It may be years in the future, but observers say change is inevitable for Vietnam as economic reform eclipses communist ideology and the legitimacy of the party.
Vietnam to re-organize FDI management
The Ministry of Planning and Investment (MPI) has suggested proposing a state’s steering committee on foreign direct investment (FDI) management, which will have the “super power” to deal with the problems which cannot be settled by ministries and branches.
The national steering committee is a part of the plan on renovating the FDI management in the new development stage, when Vietnam would be choosier in attracting foreign investment, striving for investment quality instead of quantity.
If the idea is approved, the steering committee would be headed by a Deputy Prime Minister, while the officials from MPI would be the deputy chair of the committee and representatives from relevant ministries would serve as the members.
In 2012, Vietnam reviews the last 25-year period of implementing the Foreign Investment Law.
Thoi bao Kinh te Vietnam has quoted an MPI’s official as saying that there are two FDI management models being applied in regional countries.
With the first one, which can be seen in Thailand or Malaysia, there is only one management agency that takes care for both domestic and foreign investment, while there is no specific agency in charge of FDI.
The biggest outstanding feature of the model is the transparency and simplicity which allows the state to pursue consistent investment encouragement policies. Meanwhile, the disadvantage of the model is that it cannot cover all the possible arising in reality; therefore, it cannot make timely decisions on specific cases.
The second model is the one being applied in Vietnam, which means that there is an agency in charge of FDI promotion and management. Under the mechanism, all the FDI activities could be registered at one agency.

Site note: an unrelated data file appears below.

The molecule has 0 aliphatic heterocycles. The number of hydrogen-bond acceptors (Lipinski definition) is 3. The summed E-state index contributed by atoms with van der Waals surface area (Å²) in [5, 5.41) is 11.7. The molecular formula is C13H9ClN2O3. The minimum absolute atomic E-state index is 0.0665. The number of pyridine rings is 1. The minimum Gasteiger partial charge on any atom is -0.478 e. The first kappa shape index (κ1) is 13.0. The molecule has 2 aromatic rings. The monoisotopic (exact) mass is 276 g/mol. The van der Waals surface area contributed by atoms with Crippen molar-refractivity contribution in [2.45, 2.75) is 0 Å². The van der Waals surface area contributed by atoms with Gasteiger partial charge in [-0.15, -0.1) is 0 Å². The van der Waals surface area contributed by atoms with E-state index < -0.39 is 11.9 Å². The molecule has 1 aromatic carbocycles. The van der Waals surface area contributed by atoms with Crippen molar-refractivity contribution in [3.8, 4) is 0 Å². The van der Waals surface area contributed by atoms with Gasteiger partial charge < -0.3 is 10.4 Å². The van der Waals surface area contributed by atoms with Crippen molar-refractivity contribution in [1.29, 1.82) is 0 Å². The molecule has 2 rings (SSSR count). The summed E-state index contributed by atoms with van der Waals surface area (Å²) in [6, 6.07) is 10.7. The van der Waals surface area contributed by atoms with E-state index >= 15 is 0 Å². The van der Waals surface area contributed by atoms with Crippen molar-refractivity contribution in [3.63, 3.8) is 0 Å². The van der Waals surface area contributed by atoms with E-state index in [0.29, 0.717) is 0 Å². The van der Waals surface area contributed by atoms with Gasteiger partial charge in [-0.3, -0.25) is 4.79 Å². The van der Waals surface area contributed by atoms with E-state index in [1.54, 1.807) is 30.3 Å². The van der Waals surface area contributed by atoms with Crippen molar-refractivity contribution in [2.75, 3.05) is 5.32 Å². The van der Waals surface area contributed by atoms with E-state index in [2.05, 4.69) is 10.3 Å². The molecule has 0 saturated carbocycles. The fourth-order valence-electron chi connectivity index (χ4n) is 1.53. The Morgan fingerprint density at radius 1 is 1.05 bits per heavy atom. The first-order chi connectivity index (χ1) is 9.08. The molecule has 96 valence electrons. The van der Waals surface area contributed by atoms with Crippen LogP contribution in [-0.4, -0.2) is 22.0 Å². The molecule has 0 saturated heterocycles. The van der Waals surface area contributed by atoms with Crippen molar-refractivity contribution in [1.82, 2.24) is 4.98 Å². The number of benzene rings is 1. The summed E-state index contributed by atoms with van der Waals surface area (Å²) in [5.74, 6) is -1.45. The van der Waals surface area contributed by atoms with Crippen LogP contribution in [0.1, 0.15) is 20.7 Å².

However, the model has some disadvantages, including the power concentration and the separation of the domestic and foreign management systems, which may lead to the investment imbalance.
MPI has admitted that the FDI management nowadays is facing big difficulties due to the disadvantages of the model.
Regarding the suggested steering committee on FDI management, analysts believe that such a committee would help heighten the FDI management efficiency.
Samsung, Nokia and Robert Bosch, the big foreign investors in Vietnam have asked for the government’s intervention when seeking investment incentives for their specific investment projects.
MPI and relevant agencies including the Ministries of Finance, Industry and Trade (MOIT), Science and Technology all have to join forces to consider the projects thoroughly before suggesting to the government the solutions which can both ensure the national benefits and the investors’ benefits.
According to Dau tu newspaper, Taiwanese E-United and Japanese JFE, have also been reportedly contacting the Dung Quat Economic Zone, Quang Ngai provincial authorities, MPI, MOIT, Ministry of Natural Resources and the Environment, and the government as well, to seek the support in the problems relating to the project’s investment capital adjustment.
The Taiwanese investor plans to increase the capital of the Guang Lian steel project in the economic zone from 3 billion dollars to 4.5 billion dollars, and “admit one more investor – JFE.
Analysts say it would take the investors years, not months, to get the final answers from the government. Meanwhile, if such a national steering committee on FDI management exists, the problems would be settled more quickly.
Advocating the suggested model,, Ngo Sy Bich, Head of the Board of Management of Industrial Zones in Bac Ninh province, said the one-stop-shop mechanism in localities and the national steering committee would help improve the FDI quality in the time to come.